Such examples illustrate the United States’ liberal interpretation of the laws banning the training of military units with a history of human rights violations. In another cable from August 2008, U.S. officials acknowledge that the Bangladeshi death squad, the Rapid Action Battalion (RAB), has been involved in obvious human rights violations, making support for the RAB difficult — U.S. officials hoped, however, to improve the RAB’s record and polish its public image. U.S. officials praised the RAB for having “succeeded in reducing crime and fighting terrorism, making it in many ways Bangladesh’s most respected police unit.” In a diplomatic cable from 2009, it was also revealed that the UK had been training the RAB for the previous 18 months “in areas such as investigative interviewing techniques and rules of engagement.”
Foreign Service Spies
In 2009, Hillary Clinton sent an intelligence gathering directive to 33 embassies and consulates around the world. The directive asked diplomats to gather intelligence on UN officials, including credit card numbers and online handles. A similar cable requested intelligence on officials from the Democratic Republic of Congo, Burundy, Rwanda and Uganda, and specifically mentioned the collection of DNA samples, iris scans and computer passwords.
Another state department cable revealed that a mole within the German government was spying for the U.S. Embassy in Berlin, frequently updating U.S. officials on negotiations between Merkel’s conservative Christian Democrats and Westerwelle’s FDP on the formation of a new coalition government in 2009. Helmut Metzner, formerly chief of staff to Germany’s foreign minister, admitted to being the mole mentioned in these cables when this story broke in the press, and was subsequently fired.
Lobbying for Unaccountability — Manipulation of Judicial Process in Other Countries
Abuse that occurs in war, as it did in Iraq, is often dismissed by its perpetrators as exceptional, and we are often assured that when abuse has occurred, the accountability mechanisms in place will bring justice. The diplomatic cables have given us numerous concrete examples of the coercion used by the U.S. to manipulate and undermine judicial processes in other countries, and they establish a clear policy for the evasion of accountability in any form.
During the 2003 U.S. invasion of Iraq, two journalists — including the Spanish journalist José Couso — were killed and three others were wounded when a U.S. tank fired on the Palestine Hotel in Baghdad. An investigation into the event was subsequently launched in Spain, and an international arrest warrant was issued for three U.S. soldiers involved. Cables showed that the U.S. aggressively fought to have Spanish officials drop the case. Writing about the case in one cable, U.S. Ambassador Eduardo Aguirre emphasizes: “While we are careful to show our respect for the tragic death of Couso and for the independence of the Spanish judicial system, behind the scenes we have fought tooth and nail to make the charges disappear.” Shamefully, this quote was redacted in the original reporting on the subject from El Pais and Le Monde.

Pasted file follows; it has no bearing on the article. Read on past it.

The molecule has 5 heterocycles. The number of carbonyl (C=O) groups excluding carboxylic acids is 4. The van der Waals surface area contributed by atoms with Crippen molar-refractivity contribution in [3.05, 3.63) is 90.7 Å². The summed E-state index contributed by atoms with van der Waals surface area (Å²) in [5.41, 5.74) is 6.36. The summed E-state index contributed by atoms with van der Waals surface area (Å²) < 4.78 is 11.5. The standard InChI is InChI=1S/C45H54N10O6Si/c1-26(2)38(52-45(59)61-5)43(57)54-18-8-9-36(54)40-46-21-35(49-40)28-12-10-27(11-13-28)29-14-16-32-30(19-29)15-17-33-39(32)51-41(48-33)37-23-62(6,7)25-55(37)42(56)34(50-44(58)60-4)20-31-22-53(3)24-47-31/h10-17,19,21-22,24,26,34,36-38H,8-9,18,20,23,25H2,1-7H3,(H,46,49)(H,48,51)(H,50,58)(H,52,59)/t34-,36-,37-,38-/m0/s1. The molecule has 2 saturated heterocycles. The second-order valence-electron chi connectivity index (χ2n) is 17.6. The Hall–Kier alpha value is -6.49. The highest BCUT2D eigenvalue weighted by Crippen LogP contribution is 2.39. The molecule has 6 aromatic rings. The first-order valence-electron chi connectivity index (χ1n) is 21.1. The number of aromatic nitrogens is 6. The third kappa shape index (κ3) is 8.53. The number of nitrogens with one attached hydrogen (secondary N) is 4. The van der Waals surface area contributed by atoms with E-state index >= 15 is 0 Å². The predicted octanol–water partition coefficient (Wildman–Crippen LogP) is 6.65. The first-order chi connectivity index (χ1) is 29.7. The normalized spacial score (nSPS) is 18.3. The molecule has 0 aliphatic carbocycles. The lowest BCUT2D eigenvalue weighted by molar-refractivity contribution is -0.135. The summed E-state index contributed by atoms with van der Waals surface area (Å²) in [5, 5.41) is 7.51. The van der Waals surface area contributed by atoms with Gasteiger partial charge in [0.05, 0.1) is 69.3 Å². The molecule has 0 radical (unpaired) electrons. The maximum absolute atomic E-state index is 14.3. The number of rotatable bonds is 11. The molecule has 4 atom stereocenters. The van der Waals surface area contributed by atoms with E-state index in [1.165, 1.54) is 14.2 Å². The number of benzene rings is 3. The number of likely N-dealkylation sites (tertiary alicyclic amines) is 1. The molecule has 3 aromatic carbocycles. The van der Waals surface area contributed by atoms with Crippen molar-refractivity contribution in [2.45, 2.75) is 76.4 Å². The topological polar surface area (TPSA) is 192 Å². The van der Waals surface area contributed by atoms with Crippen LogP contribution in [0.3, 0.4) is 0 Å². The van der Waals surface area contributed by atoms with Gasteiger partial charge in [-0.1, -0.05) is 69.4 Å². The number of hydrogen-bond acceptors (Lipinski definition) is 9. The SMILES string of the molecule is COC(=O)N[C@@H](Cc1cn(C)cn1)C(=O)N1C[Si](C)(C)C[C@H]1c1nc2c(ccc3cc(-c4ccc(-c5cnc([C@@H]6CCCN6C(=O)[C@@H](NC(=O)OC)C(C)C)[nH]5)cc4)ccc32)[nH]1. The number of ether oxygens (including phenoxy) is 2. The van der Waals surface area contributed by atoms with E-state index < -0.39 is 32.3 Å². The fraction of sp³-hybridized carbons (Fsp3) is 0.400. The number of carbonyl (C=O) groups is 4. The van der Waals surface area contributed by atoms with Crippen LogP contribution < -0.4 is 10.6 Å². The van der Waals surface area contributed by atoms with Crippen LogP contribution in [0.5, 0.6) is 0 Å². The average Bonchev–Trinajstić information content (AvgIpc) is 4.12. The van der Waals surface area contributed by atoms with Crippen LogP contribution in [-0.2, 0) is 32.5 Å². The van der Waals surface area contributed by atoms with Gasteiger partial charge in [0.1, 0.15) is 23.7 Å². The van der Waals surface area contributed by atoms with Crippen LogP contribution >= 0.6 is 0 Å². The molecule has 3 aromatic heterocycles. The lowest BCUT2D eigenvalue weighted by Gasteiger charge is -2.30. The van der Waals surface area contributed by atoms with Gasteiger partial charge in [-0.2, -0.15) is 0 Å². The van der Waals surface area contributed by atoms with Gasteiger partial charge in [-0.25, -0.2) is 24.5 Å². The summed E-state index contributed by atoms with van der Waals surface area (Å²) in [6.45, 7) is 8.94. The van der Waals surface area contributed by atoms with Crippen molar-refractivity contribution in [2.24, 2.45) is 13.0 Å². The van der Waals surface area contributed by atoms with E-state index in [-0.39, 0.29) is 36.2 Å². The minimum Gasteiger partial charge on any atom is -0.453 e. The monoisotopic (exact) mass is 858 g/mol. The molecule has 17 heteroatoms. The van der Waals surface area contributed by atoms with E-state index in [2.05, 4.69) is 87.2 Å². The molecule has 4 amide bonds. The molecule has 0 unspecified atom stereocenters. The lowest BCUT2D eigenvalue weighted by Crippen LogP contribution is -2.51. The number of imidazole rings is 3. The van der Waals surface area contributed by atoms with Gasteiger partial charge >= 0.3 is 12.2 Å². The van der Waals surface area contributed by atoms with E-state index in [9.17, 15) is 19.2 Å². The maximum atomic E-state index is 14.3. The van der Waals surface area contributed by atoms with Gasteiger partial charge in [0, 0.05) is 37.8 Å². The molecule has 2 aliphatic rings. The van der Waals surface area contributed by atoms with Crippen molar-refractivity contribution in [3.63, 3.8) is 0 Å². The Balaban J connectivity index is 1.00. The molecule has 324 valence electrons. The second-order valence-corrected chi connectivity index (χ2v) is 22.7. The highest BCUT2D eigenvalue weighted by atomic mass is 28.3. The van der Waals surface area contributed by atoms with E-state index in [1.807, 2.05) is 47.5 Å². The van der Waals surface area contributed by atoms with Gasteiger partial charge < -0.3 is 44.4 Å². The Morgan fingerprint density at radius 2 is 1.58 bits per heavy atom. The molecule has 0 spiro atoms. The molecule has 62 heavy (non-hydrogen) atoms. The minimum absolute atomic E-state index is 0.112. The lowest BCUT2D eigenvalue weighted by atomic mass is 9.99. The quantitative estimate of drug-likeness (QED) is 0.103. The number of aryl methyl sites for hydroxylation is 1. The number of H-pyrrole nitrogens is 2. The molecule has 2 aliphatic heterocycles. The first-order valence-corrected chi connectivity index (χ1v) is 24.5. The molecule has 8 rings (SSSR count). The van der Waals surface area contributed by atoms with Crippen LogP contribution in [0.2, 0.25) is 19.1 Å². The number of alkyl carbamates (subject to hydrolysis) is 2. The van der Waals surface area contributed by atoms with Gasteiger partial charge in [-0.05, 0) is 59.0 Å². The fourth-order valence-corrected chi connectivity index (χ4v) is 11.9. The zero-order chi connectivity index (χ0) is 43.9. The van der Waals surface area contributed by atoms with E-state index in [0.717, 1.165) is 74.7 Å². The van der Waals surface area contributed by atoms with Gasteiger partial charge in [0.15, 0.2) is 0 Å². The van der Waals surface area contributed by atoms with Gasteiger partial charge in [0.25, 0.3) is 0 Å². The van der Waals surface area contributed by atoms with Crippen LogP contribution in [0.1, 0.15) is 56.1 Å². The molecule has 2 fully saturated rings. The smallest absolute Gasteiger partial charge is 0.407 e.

In another example from 2003, a German citizen of Lebanese origins, Kalid el-Masri, was kidnapped while on vacation in Macedonia, renditioned to Afghanistan by the CIA, and tortured for four months. When his captors finally decided he was innocent, he was flown to Albania and dumped on a country road without so much as an apology. In a cable from 2007, we learn that when a German prosecutor issued arrest warrants for agents involved in el-Masri’s kidnapping, the U.S. ambassador in Berlin warned German officials that there would be repercussions. No arrests have yet been made and el-Masri is still seeking justice.
The U.S.’ manipulation extended to the UK, where a cable shows that during a British public inquiry led by Sir John Chilcot into the UK role in the Iraq War, the Ministry of Defence had “put measures in place” to protect U.S. interests.
Global Powers Work to Break Environmental Solidarity, and to Exploit “Opportunities” of Climate Change
On environmental issues, cables show that the U.S. routinely makes symbolic gestures rather than initiating substantial practices to combat climate change, and works aggressively to tailor international agreements to its own commercial interests.
Secretary of State Hillary Clinton asked embassies to gather intelligence on the preparations for the Copenhagen UN Convention on Climate Change Meeting in December 2009, asking for biographical details of representatives from China, France, Japan, Mexico, Russia and the European Union. Cables show that in Copenhagen the U.S. manipulated the accord talks by offering “gifts” to poorer countries to derail opposition to the accord proposed by first world powers. Another cable from the Secretary of State revealed that in 2010, a Maldives ambassador designate had stressed the importance of “tangible assistance” from larger economies to smaller ones. As a consequence of this meeting, the accord offered financial compensation to poor countries suffering from the effects of global warming.